A U.S. airstrike targeted a building in Baghdad's Sadr City on Thursday, hours after American soldiers clashed with Shiite militants in fighting that left 15 people dead, police and the U.S. military said.
Meanwhile, the military said that an American soldier was killed by a roadside bomb in central Baghdad, raising the number of American troop deaths to 18 since Sunday.
The renewed violence coincided with the congressional testimony of the Bush administration's top two officials in Iraq — Gen. David Petraeus and Ambassador Ryan Crocker. Petraeus recommended a pause in drawing down U.S. troops in Iraq while the security situation remains unstable and President Bush is expected to follow his recommendation.
But Prime Minister Nouri al-Maliki disagreed with Petraeus' proposal to delay further U.S. troop withdrawals, citing the growing capabilities of Iraq's own security forces.
Disagreement on troops
Petraeus wants the U.S. to complete by the end of July the withdrawal of the 20,000 troops that were sent to Iraq last year, which will leave about 140,000 in the country.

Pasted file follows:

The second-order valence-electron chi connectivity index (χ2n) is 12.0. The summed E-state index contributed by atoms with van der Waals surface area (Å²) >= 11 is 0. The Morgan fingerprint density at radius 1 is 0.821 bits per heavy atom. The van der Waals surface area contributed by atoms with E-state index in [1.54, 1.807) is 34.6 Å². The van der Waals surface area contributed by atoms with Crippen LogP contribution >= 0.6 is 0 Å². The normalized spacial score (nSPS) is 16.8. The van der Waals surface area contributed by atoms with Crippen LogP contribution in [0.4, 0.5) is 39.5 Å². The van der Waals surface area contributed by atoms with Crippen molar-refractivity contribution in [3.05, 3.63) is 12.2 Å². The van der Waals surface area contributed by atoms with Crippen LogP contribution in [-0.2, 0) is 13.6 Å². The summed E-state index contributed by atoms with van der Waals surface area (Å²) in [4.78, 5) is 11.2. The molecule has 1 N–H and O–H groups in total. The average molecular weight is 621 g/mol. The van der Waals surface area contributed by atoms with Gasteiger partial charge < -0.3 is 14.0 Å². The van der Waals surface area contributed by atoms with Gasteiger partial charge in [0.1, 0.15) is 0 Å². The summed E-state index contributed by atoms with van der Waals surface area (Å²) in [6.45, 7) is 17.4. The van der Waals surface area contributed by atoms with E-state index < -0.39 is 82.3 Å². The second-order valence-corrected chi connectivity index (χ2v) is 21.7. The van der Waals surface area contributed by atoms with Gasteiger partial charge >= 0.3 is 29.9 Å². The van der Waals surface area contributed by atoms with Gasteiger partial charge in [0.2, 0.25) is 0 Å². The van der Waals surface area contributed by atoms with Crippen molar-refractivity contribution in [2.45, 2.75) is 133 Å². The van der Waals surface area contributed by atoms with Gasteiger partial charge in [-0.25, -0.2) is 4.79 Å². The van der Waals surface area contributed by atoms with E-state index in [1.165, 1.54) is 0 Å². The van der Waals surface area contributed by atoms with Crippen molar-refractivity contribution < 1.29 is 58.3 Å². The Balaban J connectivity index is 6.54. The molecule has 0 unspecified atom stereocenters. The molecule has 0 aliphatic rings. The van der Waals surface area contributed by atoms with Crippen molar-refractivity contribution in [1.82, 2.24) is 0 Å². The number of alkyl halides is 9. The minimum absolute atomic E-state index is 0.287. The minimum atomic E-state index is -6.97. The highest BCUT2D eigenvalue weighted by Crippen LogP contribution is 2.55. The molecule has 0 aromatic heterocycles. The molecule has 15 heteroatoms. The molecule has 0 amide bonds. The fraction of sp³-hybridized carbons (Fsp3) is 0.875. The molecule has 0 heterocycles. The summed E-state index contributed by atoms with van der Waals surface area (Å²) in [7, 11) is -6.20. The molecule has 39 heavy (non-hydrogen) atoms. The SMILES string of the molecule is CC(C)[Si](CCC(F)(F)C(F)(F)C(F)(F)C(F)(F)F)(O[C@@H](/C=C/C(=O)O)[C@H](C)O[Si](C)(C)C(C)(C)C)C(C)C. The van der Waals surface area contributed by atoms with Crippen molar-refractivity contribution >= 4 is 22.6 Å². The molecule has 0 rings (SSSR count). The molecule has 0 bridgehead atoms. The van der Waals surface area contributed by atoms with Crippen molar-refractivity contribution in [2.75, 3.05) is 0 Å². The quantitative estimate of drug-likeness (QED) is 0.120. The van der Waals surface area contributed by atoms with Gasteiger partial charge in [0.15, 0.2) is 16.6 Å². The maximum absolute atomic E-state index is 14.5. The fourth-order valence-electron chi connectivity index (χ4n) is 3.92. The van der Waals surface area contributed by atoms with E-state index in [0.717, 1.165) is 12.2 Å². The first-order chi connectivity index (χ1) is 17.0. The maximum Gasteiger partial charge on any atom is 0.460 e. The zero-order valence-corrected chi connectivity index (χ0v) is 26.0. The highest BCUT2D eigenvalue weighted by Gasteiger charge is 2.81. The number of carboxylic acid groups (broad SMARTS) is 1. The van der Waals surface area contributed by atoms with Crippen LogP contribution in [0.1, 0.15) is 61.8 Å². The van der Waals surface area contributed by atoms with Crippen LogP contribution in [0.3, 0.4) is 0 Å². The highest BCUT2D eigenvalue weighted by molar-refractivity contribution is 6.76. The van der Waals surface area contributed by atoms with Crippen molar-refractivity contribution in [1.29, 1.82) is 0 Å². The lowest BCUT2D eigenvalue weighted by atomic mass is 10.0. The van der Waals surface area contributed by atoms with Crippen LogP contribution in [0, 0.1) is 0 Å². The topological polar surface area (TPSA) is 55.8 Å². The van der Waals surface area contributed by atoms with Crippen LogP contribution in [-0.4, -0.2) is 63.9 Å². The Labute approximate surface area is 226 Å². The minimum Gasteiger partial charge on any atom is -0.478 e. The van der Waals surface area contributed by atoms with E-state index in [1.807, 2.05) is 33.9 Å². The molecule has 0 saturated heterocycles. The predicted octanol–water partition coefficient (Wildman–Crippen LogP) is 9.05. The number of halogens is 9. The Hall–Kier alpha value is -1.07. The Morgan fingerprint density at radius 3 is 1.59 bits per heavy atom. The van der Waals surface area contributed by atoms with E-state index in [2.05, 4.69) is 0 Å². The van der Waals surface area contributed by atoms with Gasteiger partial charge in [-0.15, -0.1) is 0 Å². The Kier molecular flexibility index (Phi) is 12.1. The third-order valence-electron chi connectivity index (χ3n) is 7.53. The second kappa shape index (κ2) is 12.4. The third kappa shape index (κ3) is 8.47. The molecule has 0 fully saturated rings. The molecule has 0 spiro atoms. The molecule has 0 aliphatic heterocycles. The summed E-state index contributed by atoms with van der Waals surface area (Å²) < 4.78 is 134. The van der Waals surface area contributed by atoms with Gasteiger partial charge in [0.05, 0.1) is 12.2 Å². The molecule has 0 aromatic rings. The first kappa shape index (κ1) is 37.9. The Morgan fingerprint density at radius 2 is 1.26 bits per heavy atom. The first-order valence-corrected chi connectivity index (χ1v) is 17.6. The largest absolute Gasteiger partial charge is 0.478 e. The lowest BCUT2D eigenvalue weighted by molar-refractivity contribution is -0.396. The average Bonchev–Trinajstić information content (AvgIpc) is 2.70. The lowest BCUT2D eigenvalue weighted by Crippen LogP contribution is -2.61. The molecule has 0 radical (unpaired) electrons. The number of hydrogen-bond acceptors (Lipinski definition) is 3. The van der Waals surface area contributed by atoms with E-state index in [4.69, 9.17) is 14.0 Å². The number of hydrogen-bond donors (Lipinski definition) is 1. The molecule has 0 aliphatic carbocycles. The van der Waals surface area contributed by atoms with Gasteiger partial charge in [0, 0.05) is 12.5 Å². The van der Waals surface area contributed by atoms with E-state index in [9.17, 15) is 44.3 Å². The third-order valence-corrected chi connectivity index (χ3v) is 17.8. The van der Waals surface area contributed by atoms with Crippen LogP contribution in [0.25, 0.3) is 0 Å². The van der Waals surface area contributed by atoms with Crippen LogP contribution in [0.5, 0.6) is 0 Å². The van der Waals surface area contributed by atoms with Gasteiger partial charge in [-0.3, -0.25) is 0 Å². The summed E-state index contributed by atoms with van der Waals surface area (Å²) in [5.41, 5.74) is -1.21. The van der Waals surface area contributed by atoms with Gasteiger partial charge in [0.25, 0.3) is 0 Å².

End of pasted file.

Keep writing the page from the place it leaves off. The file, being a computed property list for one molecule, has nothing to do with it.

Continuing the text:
In a 12- to 15-minute progress report, Bush on Thursday announced shorter combat tours, but troops already in Iraq won’t be going home any earlier, at least for now. Bush announced that Army units heading to Iraq after Aug. 1 would serve 12-month tours rather than their current 15-month deployment, a move that war critics say the president had to make to ease strain on the Army.
Bush also endorsed Petraeus' proposal for a 45-day evaluation period to be followed by an indefinite period of assessment before any further pullouts.
Al-Maliki, however, said he disagrees with that decision.
"I believe the American forces can draw down," he told CNN Sunday in an interview. "I don't believe the decision for a drawdown should be paused. ... The more U.S. forces move back until all security responsibilities are handed over and coalition forces remain in a support role. And in a support role, you don't need such a big number."
A senior government adviser said al-Maliki delivered that message to Bush in a 20-minute telephone conversation on Wednesday.
The prime minister told Bush that Iraqi security forces are capable of carrying out their duties and U.S. troops should be pulled out as the situation permits, according to the adviser who sat in on the phone conversation. He spoke on condition of anonymity because he was not authorized to disclose the confidential details.